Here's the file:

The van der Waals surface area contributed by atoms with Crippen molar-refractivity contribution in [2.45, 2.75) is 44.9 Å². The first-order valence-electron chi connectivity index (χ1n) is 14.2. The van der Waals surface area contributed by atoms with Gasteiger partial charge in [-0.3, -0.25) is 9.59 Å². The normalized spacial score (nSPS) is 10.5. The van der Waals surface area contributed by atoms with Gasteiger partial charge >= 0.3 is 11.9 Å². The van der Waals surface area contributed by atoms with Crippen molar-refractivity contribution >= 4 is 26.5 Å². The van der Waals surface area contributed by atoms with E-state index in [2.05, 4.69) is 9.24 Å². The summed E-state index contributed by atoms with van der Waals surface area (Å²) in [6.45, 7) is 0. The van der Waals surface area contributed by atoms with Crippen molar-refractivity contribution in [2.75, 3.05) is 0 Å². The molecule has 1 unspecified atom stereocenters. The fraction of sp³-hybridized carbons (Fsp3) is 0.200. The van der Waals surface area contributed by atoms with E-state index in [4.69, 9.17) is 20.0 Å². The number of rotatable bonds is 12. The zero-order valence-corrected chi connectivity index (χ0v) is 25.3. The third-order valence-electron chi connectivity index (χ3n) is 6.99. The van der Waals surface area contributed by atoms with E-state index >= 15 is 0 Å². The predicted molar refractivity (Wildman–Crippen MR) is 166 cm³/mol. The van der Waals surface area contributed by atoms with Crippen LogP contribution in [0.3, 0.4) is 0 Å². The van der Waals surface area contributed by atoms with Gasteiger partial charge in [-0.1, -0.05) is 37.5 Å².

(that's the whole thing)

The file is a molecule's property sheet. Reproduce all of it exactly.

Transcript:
The van der Waals surface area contributed by atoms with Crippen molar-refractivity contribution in [2.45, 2.75) is 44.9 Å². The first-order valence-electron chi connectivity index (χ1n) is 14.2. The van der Waals surface area contributed by atoms with Gasteiger partial charge in [-0.3, -0.25) is 9.59 Å². The normalized spacial score (nSPS) is 10.5. The van der Waals surface area contributed by atoms with Gasteiger partial charge >= 0.3 is 11.9 Å². The van der Waals surface area contributed by atoms with Crippen molar-refractivity contribution >= 4 is 26.5 Å². The van der Waals surface area contributed by atoms with E-state index in [2.05, 4.69) is 9.24 Å². The summed E-state index contributed by atoms with van der Waals surface area (Å²) in [6.45, 7) is 0. The van der Waals surface area contributed by atoms with Crippen molar-refractivity contribution in [2.75, 3.05) is 0 Å². The molecule has 1 unspecified atom stereocenters. The fraction of sp³-hybridized carbons (Fsp3) is 0.200. The van der Waals surface area contributed by atoms with E-state index in [4.69, 9.17) is 20.0 Å². The number of rotatable bonds is 12. The zero-order valence-corrected chi connectivity index (χ0v) is 25.3. The third-order valence-electron chi connectivity index (χ3n) is 6.99. The van der Waals surface area contributed by atoms with E-state index >= 15 is 0 Å². The predicted molar refractivity (Wildman–Crippen MR) is 166 cm³/mol. The van der Waals surface area contributed by atoms with Crippen LogP contribution in [0.3, 0.4) is 0 Å². The van der Waals surface area contributed by atoms with Gasteiger partial charge in [-0.1, -0.05) is 37.5 Å².